[Public Papers of the Presidents of the United States: William J. Clinton (1998, Book I)]
[January 26, 1998]
[Pages 110-111]
[From the U.S. Government Publishing Office www.gpo.gov]



Remarks on the After-School Child Care Initiative
January 26, 1998

    Thank you very much. First, let me thank all of you who are here. 
Many of us have been working together now for 20 years on a lot of these 
issues, and this is a very happy day for us.
    I thank the First Lady for all 
she has done on this issue for as long as I have known her. I thank the 
Vice President and Mrs. Gore for their family conference and the light it has shed 
on the announcement we're here to emphasize today. Thank you, Secretary 
Riley, for the community learning centers, 
and I'm very proud of what we've done there.
    Thank you, Bill White. I'll talk more about 
your contribution in a moment, but it is truly remarkable. And I thank 
Rand and Debra Bass for 
giving us a living, breathing example of the best of America: parents 
who are working hard to do their jobs but also determined to do their 
most important job very well with their children. I thank Senator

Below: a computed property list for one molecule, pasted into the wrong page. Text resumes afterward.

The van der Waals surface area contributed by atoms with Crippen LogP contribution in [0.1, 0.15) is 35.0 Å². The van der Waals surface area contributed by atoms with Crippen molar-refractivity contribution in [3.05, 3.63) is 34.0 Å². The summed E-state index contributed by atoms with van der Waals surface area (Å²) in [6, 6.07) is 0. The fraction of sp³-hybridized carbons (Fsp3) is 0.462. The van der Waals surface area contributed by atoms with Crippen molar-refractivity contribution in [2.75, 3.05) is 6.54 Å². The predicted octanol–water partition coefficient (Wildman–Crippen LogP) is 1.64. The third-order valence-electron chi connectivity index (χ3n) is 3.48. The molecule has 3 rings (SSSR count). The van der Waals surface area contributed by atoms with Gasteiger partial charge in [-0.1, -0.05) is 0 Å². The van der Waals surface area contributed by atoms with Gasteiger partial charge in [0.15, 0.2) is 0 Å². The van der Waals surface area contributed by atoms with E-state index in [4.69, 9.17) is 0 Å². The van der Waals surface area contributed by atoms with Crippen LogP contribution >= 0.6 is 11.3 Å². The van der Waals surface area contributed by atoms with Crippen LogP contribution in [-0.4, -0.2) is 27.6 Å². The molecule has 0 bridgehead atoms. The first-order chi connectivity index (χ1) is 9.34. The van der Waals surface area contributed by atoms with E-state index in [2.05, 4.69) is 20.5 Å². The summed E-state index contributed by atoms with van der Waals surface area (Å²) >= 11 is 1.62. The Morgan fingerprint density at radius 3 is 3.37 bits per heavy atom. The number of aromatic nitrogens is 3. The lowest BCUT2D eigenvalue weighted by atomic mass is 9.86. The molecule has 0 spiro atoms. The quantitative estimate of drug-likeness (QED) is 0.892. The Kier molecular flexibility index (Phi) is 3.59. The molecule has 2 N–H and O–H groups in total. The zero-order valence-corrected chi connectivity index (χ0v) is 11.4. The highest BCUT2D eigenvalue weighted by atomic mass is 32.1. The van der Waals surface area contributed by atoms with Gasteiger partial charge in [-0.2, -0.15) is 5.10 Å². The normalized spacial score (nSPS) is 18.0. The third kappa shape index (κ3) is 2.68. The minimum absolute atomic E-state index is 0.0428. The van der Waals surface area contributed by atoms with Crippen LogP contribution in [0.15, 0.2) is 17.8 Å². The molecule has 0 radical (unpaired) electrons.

Feinstein, Senator Dodd, and Senator Boxer for being 
here.
    Tomorrow, in the State of the Union Address, I will spell out what 
we seek to do on behalf of our children to prepare them for the 21st 
century. But I want to talk a little bit about education today and about 
this announcement in that context.
    Education must be our Nation's highest priority. Last year, in the 
State of the Union Address, I set out a 10-point plan to move us forward 
and urged the American people to make sure that politics stops at the 
schoolhouse door. Well, we've made a lot of progress on that 10-point 
plan: a remarkable--a remarkable--array of initiatives to open the doors 
of college to every American who's willing to work for it; strong 
progress toward high national standards in the basics, the America Reads 
challenge to teach every 8-year-old to read; continued progress in the 
Vice President's program to hook up all of 
our classrooms and libraries to the Internet by the year 2000.
    This has been the most important year in a generation for education 
reform. Tomorrow

[[Page 111]]

I'll set out the next steps on our continuing road.
    First, I will propose the first-ever national effort to reduce class 
size in the early grades. Hillary and I worked very hard 15 years ago 
now to have very strict class sizes at home in the early grades, and it 
was quite controversial and, I think, enormously beneficial when we did 
it. Our balanced budget will help to hire 100,000 teachers who must pass 
State competency tests but who will be able to reduce class size in the 
first, second, and third grades to an average of 18 nationwide.
    Second, since there are more students and there will be more 
teachers, there must be more classrooms. So I will propose a school 
construction tax cut to help communities modernize and build new 
schools.